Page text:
Social Security garnishment is generally prohibited when it comes to creditors. But the U.S. Government is no ordinary creditor and has the full force of the IRS to perform levies against tax-delinquent debtors. So can the IRS garnish Social Security? Simply put, yes. The IRS is among the only agencies that can levy your Social Security money if you owe back taxes.
How Much Can the IRS Garnish?
Title II of the Social Security Act and Section 6331 of the IRS Code allows the IRS to perform manual levies on Social Security income or use the Federal Automated Payment Levy Program.
The IRS Code enables the IRS to levy Social Security disability (SSD) payments, retirement payments, and survivor payments. It does not, however, allow the IRS to garnish lump-sum death payments, children’s benefits, or Supplemental Security Income (SSI) payments.
Under the Federal Payment Levy Program, the IRS can garnish up to 15% of your Social Security payment. If you are being garnished manually, the Social Security Administration will set a minimum monthly allotment for you to take home and then take everything else. The minimum monthly payment changes each year. You may, however, qualify for other exemptions.
What Is the Social Security Garnishment Process?
Before the IRS begins garnishing your social security payments, they issue several letters informing you of the debt you owe to the U.S. government. If you owe money, the IRS will send a CP-14 form which states how much you owe and when it’s due. The IRS generally issues three more notices that escalate the situation. Finally, you will receive a CP-91 or CP-298 which informs you of the IRS’s intent to levy your Social Security benefits. They will give you 30 days from the issuance of the final notice to rectify the outstanding debt.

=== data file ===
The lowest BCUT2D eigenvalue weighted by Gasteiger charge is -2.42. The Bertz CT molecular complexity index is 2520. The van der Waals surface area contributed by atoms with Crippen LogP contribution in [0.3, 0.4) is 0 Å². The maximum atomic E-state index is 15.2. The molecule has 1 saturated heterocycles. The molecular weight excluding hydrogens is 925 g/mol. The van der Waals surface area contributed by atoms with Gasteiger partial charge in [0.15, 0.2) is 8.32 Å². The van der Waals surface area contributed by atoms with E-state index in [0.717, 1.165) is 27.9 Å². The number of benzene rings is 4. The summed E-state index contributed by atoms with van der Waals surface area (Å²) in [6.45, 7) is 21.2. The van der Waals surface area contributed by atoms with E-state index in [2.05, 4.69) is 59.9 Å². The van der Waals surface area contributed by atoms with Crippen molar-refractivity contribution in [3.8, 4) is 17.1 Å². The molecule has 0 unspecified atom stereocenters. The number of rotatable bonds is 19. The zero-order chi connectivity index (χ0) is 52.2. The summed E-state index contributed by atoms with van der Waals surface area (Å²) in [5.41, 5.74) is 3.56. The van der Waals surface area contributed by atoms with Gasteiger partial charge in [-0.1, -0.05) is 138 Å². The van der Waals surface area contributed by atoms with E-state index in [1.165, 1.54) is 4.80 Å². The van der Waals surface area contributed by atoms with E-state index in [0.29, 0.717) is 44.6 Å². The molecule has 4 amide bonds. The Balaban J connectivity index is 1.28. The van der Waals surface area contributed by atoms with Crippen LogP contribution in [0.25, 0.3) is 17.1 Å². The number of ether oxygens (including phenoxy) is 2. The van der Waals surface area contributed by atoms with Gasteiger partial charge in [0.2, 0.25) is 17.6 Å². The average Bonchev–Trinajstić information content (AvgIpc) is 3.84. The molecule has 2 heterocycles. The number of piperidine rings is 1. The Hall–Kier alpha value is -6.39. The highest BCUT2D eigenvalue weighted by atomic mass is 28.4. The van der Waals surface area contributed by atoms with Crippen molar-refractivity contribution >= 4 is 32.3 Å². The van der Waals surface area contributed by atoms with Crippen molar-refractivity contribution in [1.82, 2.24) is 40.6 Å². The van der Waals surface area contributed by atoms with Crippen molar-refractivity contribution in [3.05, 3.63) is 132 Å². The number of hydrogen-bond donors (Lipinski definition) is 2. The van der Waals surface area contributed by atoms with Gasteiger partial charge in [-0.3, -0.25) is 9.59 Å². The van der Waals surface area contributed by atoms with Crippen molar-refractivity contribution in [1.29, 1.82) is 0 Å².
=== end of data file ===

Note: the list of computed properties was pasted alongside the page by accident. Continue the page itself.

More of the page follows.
The SSA has no authority over this situation. It’s the IRS that you’ll need to deal with.
How Can You Release a Levy on Your Social Security Benefits?
How can you remedy the situation if your Social Security benefits are subject to levy by the IRS? You have a few options:
- Full repayment. Obviously, if you can pay the outstanding balance in full, you can have the levy lifted on your Social Security payments
- Pay in installments. Prior to or after the IRS has begun levying your Social Security payments, you can agree to repay the deficient balance in installments. Currently, you must owe less than $50,000 and be able to repay over the course of six years.
- Partial payment installment agreement (PPIA). PPIA allows those without the financial means to repay all of the debt to pay some of the debt monthly over a specific time period. The agreement allows some of the debt to expire. If you’re at the point where the IRS is threatening to garnish your Social Security payments and cannot afford to repay the entire debt in installments, a PPIA can save you a considerable amount of money. You will be required to disclose your financials to the IRS.
- Offer in compromise. An offer in compromise is similar to a PPIA, but instead of making monthly installments over the course of a few years, you make one lump-sum payment. Financial disclosure is required.
- Currently not collectible. If you are in dire financial straits and cannot afford to make payments to the IRS, the IRS will label your case as CNC (currently not collectible).
- Bankruptcy. Some tax debt is dischargeable in bankruptcy, but it must meet specific criteria. You should talk to a bankruptcy attorney before attempting to discharge tax debt this way.
- Innocent spouse relief. Sometimes spouses find themselves on the hook for tax debts incurred by their husband or wife. If that’s the case, you can apply for innocent spouse relief, but the requirements are strict.
How a Fairfax VA IRS Attorney Can Help
Can the IRS garnish Social Security? Yes, but there are ways to appeal a tax levy or otherwise reach an agreement with the IRS. Contact Sodowsky Law Firm, PC to learn more.